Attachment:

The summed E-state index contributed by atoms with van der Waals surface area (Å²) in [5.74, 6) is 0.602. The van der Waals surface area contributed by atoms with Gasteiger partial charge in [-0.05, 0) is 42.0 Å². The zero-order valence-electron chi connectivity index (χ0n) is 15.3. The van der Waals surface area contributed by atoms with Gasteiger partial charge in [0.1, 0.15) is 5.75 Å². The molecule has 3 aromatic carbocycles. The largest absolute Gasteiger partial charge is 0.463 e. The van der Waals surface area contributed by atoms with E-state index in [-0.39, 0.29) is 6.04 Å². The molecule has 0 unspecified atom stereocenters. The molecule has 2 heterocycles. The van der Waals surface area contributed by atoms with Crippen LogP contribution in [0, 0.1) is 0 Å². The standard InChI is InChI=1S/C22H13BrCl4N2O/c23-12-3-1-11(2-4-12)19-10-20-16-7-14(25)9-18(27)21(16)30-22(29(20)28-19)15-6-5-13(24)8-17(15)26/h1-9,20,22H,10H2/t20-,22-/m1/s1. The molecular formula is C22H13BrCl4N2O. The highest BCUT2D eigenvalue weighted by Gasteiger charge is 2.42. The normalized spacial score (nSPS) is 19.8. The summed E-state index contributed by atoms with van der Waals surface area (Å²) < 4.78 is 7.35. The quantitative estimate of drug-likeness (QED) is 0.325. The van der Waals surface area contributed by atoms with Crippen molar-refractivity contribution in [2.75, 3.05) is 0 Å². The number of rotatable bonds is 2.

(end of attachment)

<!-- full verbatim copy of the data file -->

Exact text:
The summed E-state index contributed by atoms with van der Waals surface area (Å²) in [5.74, 6) is 0.602. The van der Waals surface area contributed by atoms with Gasteiger partial charge in [-0.05, 0) is 42.0 Å². The zero-order valence-electron chi connectivity index (χ0n) is 15.3. The van der Waals surface area contributed by atoms with Gasteiger partial charge in [0.1, 0.15) is 5.75 Å². The molecule has 3 aromatic carbocycles. The largest absolute Gasteiger partial charge is 0.463 e. The van der Waals surface area contributed by atoms with E-state index in [-0.39, 0.29) is 6.04 Å². The molecule has 0 unspecified atom stereocenters. The molecule has 2 heterocycles. The van der Waals surface area contributed by atoms with Crippen LogP contribution in [0, 0.1) is 0 Å². The standard InChI is InChI=1S/C22H13BrCl4N2O/c23-12-3-1-11(2-4-12)19-10-20-16-7-14(25)9-18(27)21(16)30-22(29(20)28-19)15-6-5-13(24)8-17(15)26/h1-9,20,22H,10H2/t20-,22-/m1/s1. The molecular formula is C22H13BrCl4N2O. The highest BCUT2D eigenvalue weighted by Gasteiger charge is 2.42. The normalized spacial score (nSPS) is 19.8. The summed E-state index contributed by atoms with van der Waals surface area (Å²) < 4.78 is 7.35. The quantitative estimate of drug-likeness (QED) is 0.325. The van der Waals surface area contributed by atoms with Crippen molar-refractivity contribution in [2.75, 3.05) is 0 Å². The number of rotatable bonds is 2.